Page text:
“How’s this interview going? Do you think you’re talking to a normal person here?”
He will be remembered for his impish grin and witty performances in films such as Willy Wonka & the Chocolate Factory and Blazing Saddles. Actor Gene Wilder—described as “a giant of comedy” by Billy Crystal and “one of the truly great talents of our time” by frequent collaborator Mel Brooks—passed away at 83 at his home in Stamford, Conn.
The leading man, writer and director with crystal-blue eyes and a mop of frizzy curls had been quietly battling Alzheimer’s disease over the last three years, his family revealed.
“The decision to wait until this time to disclose his condition wasn’t vanity,” his nephew, Jordan Walker-Pearlman, said. Instead, Gene wanted to ensure that his young fans would continue to approach him on the street as they always had—without apprehension. “He simply couldn’t bear the idea of one less smile in the world.”
Born Jerome Silberman in Milwaukee in 1933, Gene started out as a stage actor and made his onscreen debut with a scene-stealing part in 1967’s Bonnie and Clyde. He went on to earn an Oscar nomination the following year for Mel Brooks’s classic comedy The Producers. He and Mel also made the hits Blazing Saddles and Young Frankenstein. But it was Gene’s quirky, compelling turn as candy man Willy Wonka in the 1971 film adaptation of Roald Dahl’s children’s book that earned him generation after generation of new fans.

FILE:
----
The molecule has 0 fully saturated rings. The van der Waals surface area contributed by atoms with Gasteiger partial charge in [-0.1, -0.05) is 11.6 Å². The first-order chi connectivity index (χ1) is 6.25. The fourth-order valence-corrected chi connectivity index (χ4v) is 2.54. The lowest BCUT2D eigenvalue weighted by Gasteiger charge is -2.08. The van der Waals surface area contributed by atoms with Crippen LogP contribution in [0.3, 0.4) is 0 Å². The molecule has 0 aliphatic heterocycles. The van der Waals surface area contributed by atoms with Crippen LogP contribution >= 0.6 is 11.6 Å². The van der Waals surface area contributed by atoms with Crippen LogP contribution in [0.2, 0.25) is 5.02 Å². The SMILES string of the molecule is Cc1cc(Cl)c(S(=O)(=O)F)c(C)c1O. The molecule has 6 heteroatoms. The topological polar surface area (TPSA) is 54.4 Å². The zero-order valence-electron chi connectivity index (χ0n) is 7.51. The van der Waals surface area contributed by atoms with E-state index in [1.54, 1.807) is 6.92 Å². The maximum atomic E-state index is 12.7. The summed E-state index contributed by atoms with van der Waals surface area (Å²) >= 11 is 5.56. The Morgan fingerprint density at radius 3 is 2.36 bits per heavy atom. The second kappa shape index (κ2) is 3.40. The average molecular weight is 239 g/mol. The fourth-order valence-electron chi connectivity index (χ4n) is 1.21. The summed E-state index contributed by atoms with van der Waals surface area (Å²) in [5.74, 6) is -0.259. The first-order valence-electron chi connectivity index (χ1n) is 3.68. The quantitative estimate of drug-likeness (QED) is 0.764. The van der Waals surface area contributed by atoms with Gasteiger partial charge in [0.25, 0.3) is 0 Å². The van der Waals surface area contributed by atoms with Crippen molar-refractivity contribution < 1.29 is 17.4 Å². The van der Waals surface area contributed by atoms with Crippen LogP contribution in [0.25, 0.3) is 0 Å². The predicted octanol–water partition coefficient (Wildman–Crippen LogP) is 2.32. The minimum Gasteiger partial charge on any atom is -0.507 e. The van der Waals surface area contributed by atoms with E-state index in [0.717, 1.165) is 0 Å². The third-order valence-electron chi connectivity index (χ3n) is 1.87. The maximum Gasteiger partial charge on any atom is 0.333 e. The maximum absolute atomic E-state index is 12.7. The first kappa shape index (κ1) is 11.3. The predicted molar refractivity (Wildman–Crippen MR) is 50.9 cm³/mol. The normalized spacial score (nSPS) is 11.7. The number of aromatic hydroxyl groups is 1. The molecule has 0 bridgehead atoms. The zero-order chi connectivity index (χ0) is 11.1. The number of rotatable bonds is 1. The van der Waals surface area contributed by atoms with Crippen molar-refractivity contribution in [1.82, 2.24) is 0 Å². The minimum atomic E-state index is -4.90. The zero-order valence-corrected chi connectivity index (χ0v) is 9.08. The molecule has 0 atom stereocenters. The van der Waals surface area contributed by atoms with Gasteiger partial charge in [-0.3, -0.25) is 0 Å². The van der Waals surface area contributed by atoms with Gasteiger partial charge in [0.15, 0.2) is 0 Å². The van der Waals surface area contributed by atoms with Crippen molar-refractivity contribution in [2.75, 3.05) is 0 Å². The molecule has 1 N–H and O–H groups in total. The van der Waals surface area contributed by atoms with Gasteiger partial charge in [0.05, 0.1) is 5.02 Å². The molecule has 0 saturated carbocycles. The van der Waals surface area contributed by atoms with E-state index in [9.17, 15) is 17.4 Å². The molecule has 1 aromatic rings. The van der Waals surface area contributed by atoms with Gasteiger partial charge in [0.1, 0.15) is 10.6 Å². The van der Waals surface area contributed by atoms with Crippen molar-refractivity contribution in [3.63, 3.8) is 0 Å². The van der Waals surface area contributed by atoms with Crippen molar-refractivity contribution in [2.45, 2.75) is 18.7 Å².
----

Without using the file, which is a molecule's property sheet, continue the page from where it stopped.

In 1989, the comedy star faced personal tragedy when his third wife, Saturday Night Live actress Gilda Radner, died from ovarian cancer. (They met making 1982’s Hanky Panky, when Gilda took over a role written for Gene’s frequent co-star, Richard Pryor.) “I had one great blessing: I was so dumb. I believed even three weeks before she died she would make it,” the actor said.
In his later years, Gene—who retired from acting soon after winning an Emmy for a 2003 guest spot on Will & Grace—published a memoir and several novels. He leaves behind a daughter and his fourth wife, Karen Webb.
“I’m saddened for the comedy world,” said Richard’s daughter, Rain Pryor, who knew Gene for decades. “But I am happy because Mr. Wilder now gets to be with the love of his life, Gilda Radner, and say hi to my pops.”
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